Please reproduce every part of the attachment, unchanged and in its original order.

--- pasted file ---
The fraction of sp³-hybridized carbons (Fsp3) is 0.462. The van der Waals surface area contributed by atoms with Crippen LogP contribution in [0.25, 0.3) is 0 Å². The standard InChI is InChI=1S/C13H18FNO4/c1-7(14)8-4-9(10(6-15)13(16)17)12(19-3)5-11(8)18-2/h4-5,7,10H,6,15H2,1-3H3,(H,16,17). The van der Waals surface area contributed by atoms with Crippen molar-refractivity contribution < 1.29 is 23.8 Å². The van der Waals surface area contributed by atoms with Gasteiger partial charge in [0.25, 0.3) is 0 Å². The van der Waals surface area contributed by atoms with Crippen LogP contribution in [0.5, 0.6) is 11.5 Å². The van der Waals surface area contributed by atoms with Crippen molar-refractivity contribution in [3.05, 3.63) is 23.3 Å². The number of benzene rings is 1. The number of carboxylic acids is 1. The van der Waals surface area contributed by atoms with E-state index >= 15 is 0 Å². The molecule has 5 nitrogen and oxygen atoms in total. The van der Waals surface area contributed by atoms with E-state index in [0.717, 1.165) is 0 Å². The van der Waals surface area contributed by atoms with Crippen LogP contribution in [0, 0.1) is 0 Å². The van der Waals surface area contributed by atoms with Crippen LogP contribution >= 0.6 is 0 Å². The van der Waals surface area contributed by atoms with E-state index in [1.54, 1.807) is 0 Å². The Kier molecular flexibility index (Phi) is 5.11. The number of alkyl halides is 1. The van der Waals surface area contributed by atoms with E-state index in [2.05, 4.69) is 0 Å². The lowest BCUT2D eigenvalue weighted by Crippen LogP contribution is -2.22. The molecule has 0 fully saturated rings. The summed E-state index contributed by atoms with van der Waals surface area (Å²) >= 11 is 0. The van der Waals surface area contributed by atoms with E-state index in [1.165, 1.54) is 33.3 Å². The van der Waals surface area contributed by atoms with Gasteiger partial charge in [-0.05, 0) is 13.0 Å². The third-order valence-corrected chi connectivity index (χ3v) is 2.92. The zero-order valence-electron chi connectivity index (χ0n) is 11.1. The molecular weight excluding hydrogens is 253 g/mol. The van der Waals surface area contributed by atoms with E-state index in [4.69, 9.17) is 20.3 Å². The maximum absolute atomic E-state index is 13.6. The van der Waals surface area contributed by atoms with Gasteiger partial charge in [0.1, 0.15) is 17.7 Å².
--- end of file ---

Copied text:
The fraction of sp³-hybridized carbons (Fsp3) is 0.462. The van der Waals surface area contributed by atoms with Crippen LogP contribution in [0.25, 0.3) is 0 Å². The standard InChI is InChI=1S/C13H18FNO4/c1-7(14)8-4-9(10(6-15)13(16)17)12(19-3)5-11(8)18-2/h4-5,7,10H,6,15H2,1-3H3,(H,16,17). The van der Waals surface area contributed by atoms with Crippen molar-refractivity contribution < 1.29 is 23.8 Å². The van der Waals surface area contributed by atoms with Gasteiger partial charge in [0.25, 0.3) is 0 Å². The van der Waals surface area contributed by atoms with Crippen LogP contribution in [0.5, 0.6) is 11.5 Å². The van der Waals surface area contributed by atoms with Crippen molar-refractivity contribution in [3.05, 3.63) is 23.3 Å². The number of benzene rings is 1. The number of carboxylic acids is 1. The van der Waals surface area contributed by atoms with E-state index >= 15 is 0 Å². The molecule has 5 nitrogen and oxygen atoms in total. The van der Waals surface area contributed by atoms with E-state index in [0.717, 1.165) is 0 Å². The van der Waals surface area contributed by atoms with Crippen LogP contribution in [0, 0.1) is 0 Å². The van der Waals surface area contributed by atoms with Crippen LogP contribution >= 0.6 is 0 Å². The van der Waals surface area contributed by atoms with E-state index in [1.54, 1.807) is 0 Å². The Kier molecular flexibility index (Phi) is 5.11. The number of alkyl halides is 1. The van der Waals surface area contributed by atoms with E-state index in [2.05, 4.69) is 0 Å². The lowest BCUT2D eigenvalue weighted by Crippen LogP contribution is -2.22. The molecule has 0 fully saturated rings. The summed E-state index contributed by atoms with van der Waals surface area (Å²) >= 11 is 0. The van der Waals surface area contributed by atoms with E-state index in [1.165, 1.54) is 33.3 Å². The van der Waals surface area contributed by atoms with Gasteiger partial charge in [-0.05, 0) is 13.0 Å². The third-order valence-corrected chi connectivity index (χ3v) is 2.92. The zero-order valence-electron chi connectivity index (χ0n) is 11.1. The molecular weight excluding hydrogens is 253 g/mol. The van der Waals surface area contributed by atoms with E-state index in [4.69, 9.17) is 20.3 Å². The maximum absolute atomic E-state index is 13.6. The van der Waals surface area contributed by atoms with Gasteiger partial charge in [0.1, 0.15) is 17.7 Å².